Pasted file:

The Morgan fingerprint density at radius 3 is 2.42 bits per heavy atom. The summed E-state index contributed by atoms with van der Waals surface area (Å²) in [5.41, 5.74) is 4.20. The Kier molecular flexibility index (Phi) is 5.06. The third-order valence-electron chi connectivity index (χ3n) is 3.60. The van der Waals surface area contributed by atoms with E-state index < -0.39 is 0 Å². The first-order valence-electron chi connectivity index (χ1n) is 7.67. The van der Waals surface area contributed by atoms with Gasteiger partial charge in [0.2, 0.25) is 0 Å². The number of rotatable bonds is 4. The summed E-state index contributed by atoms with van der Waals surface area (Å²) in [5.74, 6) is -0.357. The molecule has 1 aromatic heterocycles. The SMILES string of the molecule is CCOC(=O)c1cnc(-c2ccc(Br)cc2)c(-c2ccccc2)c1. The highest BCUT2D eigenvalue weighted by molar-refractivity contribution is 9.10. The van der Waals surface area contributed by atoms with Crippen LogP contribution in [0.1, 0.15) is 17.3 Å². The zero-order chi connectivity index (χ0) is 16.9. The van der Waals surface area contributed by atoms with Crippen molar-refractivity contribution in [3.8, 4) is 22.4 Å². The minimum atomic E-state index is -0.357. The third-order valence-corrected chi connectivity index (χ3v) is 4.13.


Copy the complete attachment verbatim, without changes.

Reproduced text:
The Morgan fingerprint density at radius 3 is 2.42 bits per heavy atom. The summed E-state index contributed by atoms with van der Waals surface area (Å²) in [5.41, 5.74) is 4.20. The Kier molecular flexibility index (Phi) is 5.06. The third-order valence-electron chi connectivity index (χ3n) is 3.60. The van der Waals surface area contributed by atoms with E-state index < -0.39 is 0 Å². The first-order valence-electron chi connectivity index (χ1n) is 7.67. The van der Waals surface area contributed by atoms with Gasteiger partial charge in [0.2, 0.25) is 0 Å². The number of rotatable bonds is 4. The summed E-state index contributed by atoms with van der Waals surface area (Å²) in [5.74, 6) is -0.357. The molecule has 1 aromatic heterocycles. The SMILES string of the molecule is CCOC(=O)c1cnc(-c2ccc(Br)cc2)c(-c2ccccc2)c1. The highest BCUT2D eigenvalue weighted by molar-refractivity contribution is 9.10. The van der Waals surface area contributed by atoms with Crippen LogP contribution in [0.1, 0.15) is 17.3 Å². The zero-order chi connectivity index (χ0) is 16.9. The van der Waals surface area contributed by atoms with Crippen molar-refractivity contribution in [3.8, 4) is 22.4 Å². The minimum atomic E-state index is -0.357. The third-order valence-corrected chi connectivity index (χ3v) is 4.13.